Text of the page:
- Project plans
- Project activities
- Legislation and standards
- Industry context
Last edited 01 May 2018
Green deal scrapped
On 23 July 2015, then-Climate Change Secretary Amber Rudd announced that there would be no further funding for the Green Deal Finance Company and that the government would stop any future funding releases of the Green Deal Home Improvement Fund. This was described as a move to protect taxpayers following low take-up and concerns about industry standards. (Ref. Gov.uk.)
The Green Deal was launched in 2012 to fund energy efficiency measures through long-term savings on electricity bills. By the end of June 2015 measures had been installed in around 10,000 properties using Green Deal finance, with an additional 5,600 Green Deal finance plans in progress.
However, the it had been criticised for poor quality, lack of uptake and the high cost of finance. In September 2014, the Energy and Climate Change Committee published Energy and Climate Change - Third Report The Green Deal: watching brief (part 2). This criticised the green deal, proposing that, '... the Government must re-evaluate its approach and set out a clear strategy to revive the failing scheme. Unless the package is made more attractive to a wider group of consumers, Green Deal finance is likely to remain unappealing to many.'
A letter from Lord Bourne (Parliamentary Under-Secretary of State at the Department of Energy & Climate Change) to Martin Callaghan, Chair of the Green Deal Finance Company, on 23 July 2015 stated, 'Taxpayers would expect us to take a hard-headed financial assessment, taking into account affordability in the current financial environment and the Government’s objectives. After careful consideration, the Secretary of State and I have concluded that the Government should not provide further financial support.' Ref Gov.uk.
Rudd suggested that the Government would work with the building industry and consumer groups on a new approach, but that future schemes must provide better value for money, supporting the goal of insulating a million more homes over the next five years and the Government’s commitment to tackle fuel poverty.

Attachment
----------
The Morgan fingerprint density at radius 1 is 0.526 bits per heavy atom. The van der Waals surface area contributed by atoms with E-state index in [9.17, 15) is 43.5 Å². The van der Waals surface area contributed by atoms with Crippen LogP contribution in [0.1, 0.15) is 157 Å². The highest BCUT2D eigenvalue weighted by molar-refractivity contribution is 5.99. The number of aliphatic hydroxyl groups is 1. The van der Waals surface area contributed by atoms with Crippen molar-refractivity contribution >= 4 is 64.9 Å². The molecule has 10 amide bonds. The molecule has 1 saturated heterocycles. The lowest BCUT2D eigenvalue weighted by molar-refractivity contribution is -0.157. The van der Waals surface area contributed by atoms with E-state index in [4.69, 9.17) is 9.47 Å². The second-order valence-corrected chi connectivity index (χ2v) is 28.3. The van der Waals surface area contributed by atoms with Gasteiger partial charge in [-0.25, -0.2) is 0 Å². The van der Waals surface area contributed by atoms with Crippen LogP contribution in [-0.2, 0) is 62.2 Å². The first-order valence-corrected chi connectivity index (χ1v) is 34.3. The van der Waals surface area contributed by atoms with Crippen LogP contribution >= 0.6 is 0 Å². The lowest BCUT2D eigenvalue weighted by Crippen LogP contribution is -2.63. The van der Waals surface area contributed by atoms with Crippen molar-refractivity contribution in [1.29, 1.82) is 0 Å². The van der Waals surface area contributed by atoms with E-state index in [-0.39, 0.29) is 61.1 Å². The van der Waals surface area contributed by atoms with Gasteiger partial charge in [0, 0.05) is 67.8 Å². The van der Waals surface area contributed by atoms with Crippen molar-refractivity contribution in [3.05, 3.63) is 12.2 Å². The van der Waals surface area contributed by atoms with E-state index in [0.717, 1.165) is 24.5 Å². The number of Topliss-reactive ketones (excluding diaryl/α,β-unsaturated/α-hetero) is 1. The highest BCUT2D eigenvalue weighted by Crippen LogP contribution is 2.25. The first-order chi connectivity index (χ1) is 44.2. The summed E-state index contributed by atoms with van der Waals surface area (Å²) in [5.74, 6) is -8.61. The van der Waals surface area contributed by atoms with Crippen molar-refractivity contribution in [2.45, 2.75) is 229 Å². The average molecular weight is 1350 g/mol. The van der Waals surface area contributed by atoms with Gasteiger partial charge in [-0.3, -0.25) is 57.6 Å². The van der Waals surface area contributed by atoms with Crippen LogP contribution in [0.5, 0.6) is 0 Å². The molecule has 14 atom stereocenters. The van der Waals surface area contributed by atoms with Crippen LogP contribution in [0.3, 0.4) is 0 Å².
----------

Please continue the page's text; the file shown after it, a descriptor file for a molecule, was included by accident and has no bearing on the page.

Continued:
It was also announced that the Government has commissioned an independent review led by Dr Peter Bonfield, Chief Executive of the BRE Group, to look at standards, consumer protection and enforcement of energy efficiency schemes.
However, these announcements came in a month when the government scrapped the zero-carbon homes standards, abolished the role of Government Chief Construction Adviser and reduced the number of members of the Construction Leadership Council from 30 to 12.
Julie Hirigoyen, Chief Executive of the UK Green Building Council, said, “With each passing day, this government puts an end to another green policy. The government’s strategy on dealing with high energy bills through home energy efficiency is now dead in the water… While the Green Deal was by no means perfect, the principle of enabling households to install energy-saving measures without paying upfront costs was sound. The irony is that the scheme was finally becoming established and the number of plans was growing."
Ian Fletcher, Policy Director at the British Property Federation said, “It won’t come as a surprise to many to see that the government has decided to end its financing of the Green Deal Finance Company. Many will use this as an opportunity to bemoan the scheme and its failings, but of greater importance is where we go from here."
In October 2017, a Call for Evidence was published alongside the Government’s Clean Growth Strategy. The call for evidence is intended to improve knowledge of stakeholders’ views on the Green Deal Framework and whether there is scope for changing it to better support needs.
 Find out more
 Related articles on Designing Buildings Wiki
Featured articles and news
Delivering an infrastructure revolution.
The admissibility of evidence.
How many can you name? 37 anyone?
CIOB respond to the points-based system.
When is the weather considered 'exceptionally adverse'?
ECA backs call for a rolling programme of rail electrification.
What does 'curtilage' mean and why does it matter?
Our duty to prevent harm and protect each other.
A quality perspective.
If buildings were people, they would be just starting to walk on two legs.
Air filtration and clean air standards.